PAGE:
Custom Guns: Why?

A Nighthawk Customs 1911 in .38 Super Sheriff Jim Wilson
I was a guest of Nighthawk Custom at the recent NRA Annual Meeting in Nashville. It is no secret that I am a fan of the Nighthawk 1911 and I have one in .38 Super that is as fine a 1911 pistol as I have ever owned or shot. However, shooters—especially new shooters—often ask why anyone really needs to go to the expense of obtaining a custom-made gun. Let me see if I can explain the reasoning behind the things that motivate me to shoot and rely on custom guns.

To begin with, one needs to understand that taking a Chinese-made 1911 and sticking some flashy looking doo-dads on it does not constitute a real custom gun, regardless of what the manufacturer claims. A truly custom handgun—any handgun, not just the 1911—is built from only the best parts and those parts are hand-fitted. Quality parts and hand fitting costs money. What you get for your money is an accurate, reliable pistol that will last virtually forever.

It is important to remember that every time we fire a handgun there is a violent explosion inside that gun. And, when that explosion occurs, the parts of the gun are slammed against each other. Poorly made, or weak, parts won’t last nearly as long when they are poorly fitted or sloppily fitted. So, when I consider a custom gun, it is what is inside the gun that interests me the most… not what the outside looks like.

Not to be unkind, but people who claim that a Chinese-made 1911 is just as reliable as a truly custom 1911 are really telling you that they don’t know nearly as much about guns as they ought to. They have simply not reached the level as a shooter where they can appreciate something that is built right. It would be about like me contemplating a high-performance sports car when, in truth, I have a pickup truck mentality.

Just like most everyone else, the majority of the guns that I own are moderately-priced pieces. Nothing wrong with that for most hunting and shooting applications. However, when my life is at stake I want the best, most dependable firearm that I can get my hands on. I want a gun that will run when I need it to run and one that will last. And that is not being elitist… it’s just being practical.

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274 Responses to Custom Guns: Why?

  1. Makarov says:

    Back in the late 80s early 90s (Pre Kimber) you bought a 1911 took it to a smith and they put the parts on you needed wanted. Norincos were highly thought of as base guns. At a time when Colts were $500 plus a Norinco was $200, then Kimber came out with out of the box guns with the bells and whistles you needed for a reasonable price and Clinton banned the import of guns from China and thus ended the era. My Norinco has shot everything I put through it. including spear 200 grain ashcans, as long as you let them alone and rattle like a 1911 they worke fine. problem was when you upgraded them wrong, like anything else. they did not work.

  2. Makarov says:

    Back in the late 80s early 90s (Pre Kimber) you bought a 1911 took it to a smith and they put the parts on you needed wanted. Norincos were highly thought of as base guns. At a time when Colts were $500 plus a Norinco was $200, then Kimber came out with out of the box guns with the bells and whistles you needed for a reasonable price and Clinton banned the import of guns from China and thus ended the era. My Norinco has shot everything I put through it. including spear 200 grain ashcans, as long as you let them alone and rattle like a 1911 they work fine. problem was when you upgraded them wrong, like anything else. they did not work.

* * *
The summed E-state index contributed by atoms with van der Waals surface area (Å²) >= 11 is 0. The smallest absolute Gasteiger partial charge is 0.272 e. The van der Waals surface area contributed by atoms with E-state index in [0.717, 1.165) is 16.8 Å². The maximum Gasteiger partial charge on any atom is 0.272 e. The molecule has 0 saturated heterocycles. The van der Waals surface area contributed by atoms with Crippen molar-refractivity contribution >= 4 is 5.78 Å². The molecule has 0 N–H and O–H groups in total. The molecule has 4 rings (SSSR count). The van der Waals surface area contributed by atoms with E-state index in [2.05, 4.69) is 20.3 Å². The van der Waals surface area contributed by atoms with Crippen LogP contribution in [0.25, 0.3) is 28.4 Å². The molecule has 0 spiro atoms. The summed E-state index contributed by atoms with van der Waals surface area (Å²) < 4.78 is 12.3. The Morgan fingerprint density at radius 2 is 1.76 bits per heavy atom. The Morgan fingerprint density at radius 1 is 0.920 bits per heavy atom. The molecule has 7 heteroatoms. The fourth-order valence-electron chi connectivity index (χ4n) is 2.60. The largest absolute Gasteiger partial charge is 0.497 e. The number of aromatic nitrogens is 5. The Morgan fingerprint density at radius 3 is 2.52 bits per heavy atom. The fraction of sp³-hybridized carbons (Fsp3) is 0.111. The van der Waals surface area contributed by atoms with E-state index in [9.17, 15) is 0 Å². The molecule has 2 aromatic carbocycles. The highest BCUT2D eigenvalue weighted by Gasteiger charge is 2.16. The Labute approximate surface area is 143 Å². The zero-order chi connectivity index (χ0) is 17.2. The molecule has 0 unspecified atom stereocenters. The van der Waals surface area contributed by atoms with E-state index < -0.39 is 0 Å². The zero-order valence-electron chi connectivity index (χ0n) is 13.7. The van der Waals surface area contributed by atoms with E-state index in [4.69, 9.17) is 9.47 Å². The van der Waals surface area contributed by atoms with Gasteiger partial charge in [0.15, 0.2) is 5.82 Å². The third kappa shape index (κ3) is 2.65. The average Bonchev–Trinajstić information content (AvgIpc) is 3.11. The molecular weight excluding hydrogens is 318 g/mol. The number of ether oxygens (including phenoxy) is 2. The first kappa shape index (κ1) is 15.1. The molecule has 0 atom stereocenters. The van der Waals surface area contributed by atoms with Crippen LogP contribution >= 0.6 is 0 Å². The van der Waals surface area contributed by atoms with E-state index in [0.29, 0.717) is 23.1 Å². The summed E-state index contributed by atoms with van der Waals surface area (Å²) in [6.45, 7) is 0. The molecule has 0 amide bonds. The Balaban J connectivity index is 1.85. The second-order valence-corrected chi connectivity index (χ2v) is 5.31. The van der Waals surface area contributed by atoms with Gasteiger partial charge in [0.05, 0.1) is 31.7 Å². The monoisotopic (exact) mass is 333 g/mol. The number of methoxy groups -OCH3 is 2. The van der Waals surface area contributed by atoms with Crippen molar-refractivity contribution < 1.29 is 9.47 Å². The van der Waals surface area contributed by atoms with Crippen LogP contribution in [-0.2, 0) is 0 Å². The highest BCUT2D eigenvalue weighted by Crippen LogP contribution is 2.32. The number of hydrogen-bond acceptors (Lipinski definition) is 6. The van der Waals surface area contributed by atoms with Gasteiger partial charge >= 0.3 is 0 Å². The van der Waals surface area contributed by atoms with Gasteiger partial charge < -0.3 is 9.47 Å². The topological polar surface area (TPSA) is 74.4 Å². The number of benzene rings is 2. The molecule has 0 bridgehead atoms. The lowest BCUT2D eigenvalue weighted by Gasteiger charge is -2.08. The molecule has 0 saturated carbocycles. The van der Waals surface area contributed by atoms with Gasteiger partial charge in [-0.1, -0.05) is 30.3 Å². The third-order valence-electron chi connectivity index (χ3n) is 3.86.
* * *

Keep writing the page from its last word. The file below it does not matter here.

3. David Loeffler says:

    Owning two custom guns, a Colt Series 70 in .45 ACP and a Winchester made M1917 in .416 Rigby, I can say that designing and owning custom guns gives a great sense of satisfaction. There is an even greater sense of satisfaction in using them.

  4. J.Moyer says:

    While I don’t have any custom handguns, i do have a custom rifle and think that every serious shooter should have at least one custom firearm so they appreciate the gun maker’s craft a bit more and get the satisfaction of knowing that this one is mine and there is likely none other like it. Not prideful, but satisfying. Good shooting Sheriff..

  5. Larry Berry says:

    I am not trying to disparage anyone . But why would anyone buy Chinese goods is beyond me. They have made dry wall, dog food , child toys and other things that had to be recalled. Saving a few dollars on a tool that might save your life is not good thinking in my opinion.

  6. PeterC says:

    Right you are! My two “best guns” are, if not custom-built, at least very carefully built. I paid quite a bit for them, but their performance justifies the cost. They are (1) a Guncrafters Industries 50GI 1911, and (2) a Freedom Arms Model 97 .44 Special “Pocket Model.” I forget who it was who said, “The quality remains long after the price is forgotten.”

  7. Rev. Fr. Joel Osborne says:

    My “Custom” pistol looks exactly like the original 1991-A1 that I bought. I was so disappointed at it performance out of the box that I complained to R. C. Whitiker, then president of Colt. I told him that my Norinco, made by slave labor with hand files was superior to Colt’s highly skilled workers with their CNC machining. I told him that in battery the barrel could be pushed over 12 thousandths out of lock! He invited me to send it back to the factory, where he sent it to the Custom Shop, where they replaced the barrel, bushing, link and slide, and handfitted all parts to 3 thousandths. They polished the feed ramp so that it will feed anything including flying ashtrays, and also did a trigger job thrown in and two factory targets showing 1″ groups at 25 yards. Yup, looks just like a 1991-A1 but is a real Custom piece; my daily carry and insurance policy.

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